From the Devil to God

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Centretruths Digital Media, Feb 22, 2013 - Fiction - 148 pages
A substantial collection of short prose (stories) with a markedly philosophical bias that follows on from 'A Visit to Hell' (1979) and signifies a rejection of the kind of Spenglerian pessimism that figured prominently in the latter volume. Here things open out towards a future in which God or godliness (to distance the term from the various 'thingfulnesses' owing more to the female side of life than to anything properly male) is the evolutionary outcome. Hence the title 'From the Devil to God', with implications that contrast the alpha-most of things with the omega-most or, at any rate, with what would be nearest to such in conjunction with the actual omega of Heaven, the soulful fulcrum of the metaphysical context in which ego is 'once bovaryized' (compared to anything physical) and therefore the super-egoistic concomitant of super-psychic soul.
 

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A substantial collection of short prose (stories) with a markedly philosophical bias that follows on from 'A Visit to Hell' (1979) and signifies a rejection of the kind of Spenglerian pessimism that figured prominently in the latter volume. Here things open out towards a future in which God or godliness (to distance the term from the various 'thingfulnesses' owing more to the female side of life than to anything properly male) is the evolutionary outcome. Hence the title 'From the Devil to God', with implications that contrast the alpha-most of things with the omega-most or, at any rate, with what would be nearest to such in conjunction with the actual omega of Heaven, the soulful fulcrum of the metaphysical context in which ego is 'once bovaryized' (compared to anything physical) and therefore the super-egoistic concomitant of super-psychic soul.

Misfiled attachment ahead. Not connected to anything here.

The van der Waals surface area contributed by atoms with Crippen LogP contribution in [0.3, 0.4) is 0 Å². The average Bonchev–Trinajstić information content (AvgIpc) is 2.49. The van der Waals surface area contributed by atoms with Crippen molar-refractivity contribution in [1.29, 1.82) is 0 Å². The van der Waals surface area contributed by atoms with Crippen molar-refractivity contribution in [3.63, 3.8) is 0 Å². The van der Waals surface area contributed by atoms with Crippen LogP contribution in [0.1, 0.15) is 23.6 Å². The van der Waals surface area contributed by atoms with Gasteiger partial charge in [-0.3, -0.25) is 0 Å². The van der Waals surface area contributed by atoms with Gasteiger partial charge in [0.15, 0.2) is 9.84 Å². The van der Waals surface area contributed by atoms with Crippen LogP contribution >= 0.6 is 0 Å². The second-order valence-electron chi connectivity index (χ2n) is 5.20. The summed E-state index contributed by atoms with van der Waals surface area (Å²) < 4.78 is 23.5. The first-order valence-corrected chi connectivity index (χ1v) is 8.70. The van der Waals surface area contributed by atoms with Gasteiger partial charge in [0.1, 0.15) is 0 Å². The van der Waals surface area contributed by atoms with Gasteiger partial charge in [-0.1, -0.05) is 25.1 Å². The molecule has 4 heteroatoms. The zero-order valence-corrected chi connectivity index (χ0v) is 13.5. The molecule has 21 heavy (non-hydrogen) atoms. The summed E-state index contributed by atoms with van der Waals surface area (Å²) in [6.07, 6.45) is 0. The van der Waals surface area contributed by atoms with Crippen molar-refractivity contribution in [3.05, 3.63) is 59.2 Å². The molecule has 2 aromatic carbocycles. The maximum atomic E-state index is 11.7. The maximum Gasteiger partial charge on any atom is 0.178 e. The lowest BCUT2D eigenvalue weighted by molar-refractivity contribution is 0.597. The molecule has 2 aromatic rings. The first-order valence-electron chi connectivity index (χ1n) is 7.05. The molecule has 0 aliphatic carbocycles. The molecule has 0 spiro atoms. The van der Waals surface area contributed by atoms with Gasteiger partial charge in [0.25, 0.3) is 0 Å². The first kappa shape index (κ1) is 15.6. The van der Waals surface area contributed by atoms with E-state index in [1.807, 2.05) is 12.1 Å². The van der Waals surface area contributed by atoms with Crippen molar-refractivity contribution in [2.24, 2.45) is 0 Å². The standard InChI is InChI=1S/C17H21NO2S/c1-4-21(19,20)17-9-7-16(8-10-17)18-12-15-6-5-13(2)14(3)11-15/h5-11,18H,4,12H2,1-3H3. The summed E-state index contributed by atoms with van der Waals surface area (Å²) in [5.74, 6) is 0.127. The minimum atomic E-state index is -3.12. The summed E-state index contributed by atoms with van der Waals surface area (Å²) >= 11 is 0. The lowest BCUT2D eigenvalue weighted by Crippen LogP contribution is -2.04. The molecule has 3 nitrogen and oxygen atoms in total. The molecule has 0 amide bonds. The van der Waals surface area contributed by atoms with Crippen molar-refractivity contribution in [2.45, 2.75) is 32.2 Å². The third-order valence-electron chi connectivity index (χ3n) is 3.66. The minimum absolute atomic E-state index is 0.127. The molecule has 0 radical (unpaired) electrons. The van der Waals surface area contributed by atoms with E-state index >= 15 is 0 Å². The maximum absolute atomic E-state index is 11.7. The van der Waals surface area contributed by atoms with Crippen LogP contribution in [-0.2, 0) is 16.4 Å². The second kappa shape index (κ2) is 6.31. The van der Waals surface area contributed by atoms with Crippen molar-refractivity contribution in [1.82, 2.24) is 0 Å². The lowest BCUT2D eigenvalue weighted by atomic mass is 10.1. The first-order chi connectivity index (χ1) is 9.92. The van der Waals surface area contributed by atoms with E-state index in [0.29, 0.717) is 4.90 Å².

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Contents

The TurningPoint
Caught Unawares
From the Devil to
An Unexpected Crisis
To the Millennium and Beyond
Perfection Our Goal
Copyright

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About the author (2013)

 John O'Loughlin was born in Salthill, Galway City, the Republic of Ireland in 1952 of mixed Irish- and British-born parents of Irish descent. Following a parental split while still a child, he was taken to England by his mother and maternal grandmother (who had initially returned to Ireland after a lengthy absence with intent to stay) in the mid-50s and subsequently attended schools in Aldershot, Oakham, and, upon the death and repatriation of his Galway-born grandmother, Carshalton Beeches, Surrey, where, despite an enforced change of denomination from Catholic to Protestant in consequence of having been put into care by his mother, he attended a state school. Upon leaving Carshalton High School for Boys in 1970 with an assortment of CSEs (Certificate of Secondary Education) and GCEs (General Certificate of Education), including history and music, he moved the comparatively short distance up to London and went on to work at the Associated Board of the Royal Schools of Music in Bedford Square, where, after a lengthy period as a general clerk, he was promoted to clerical officer grade one with responsibility for booking examination venues throughout the UK. After a brief flirtation with further education at Redhill Technical College back in Surrey, where he had enrolled as a history student, he returned to his former job in the West End but retired from the ABRSM in 1976 due to a combination of factors, including ill-health, and proceeded to dedicate himself to a literary vocation which, despite a brief spell as a computer tutor at Hornsey YMCA in the late 1980s and early '90s, he has effectively continued with ever since. His novels include Changing Worlds (1976), Cross-Purposes (1979), Thwarted Ambitions (1980), Sublimated Relations (1981), False Pretences (1981) and Deceptive Motives (1982). Since the mid-80s Mr O'Loughlin has exclusively dedicated himself to philosophy, his true literary vocation, and has penned more than sixty titles of a philosophical nature, including Devil and God - The Omega Book (1985-6), Towards the Supernoumenon (1987), Elemental Spectra (1988-9), Philosophical Truth (1991-2), Maximum Truth (1993), and, more recently, The Centre of Truth (2009), and Musings of a Superfluous Man (2011).

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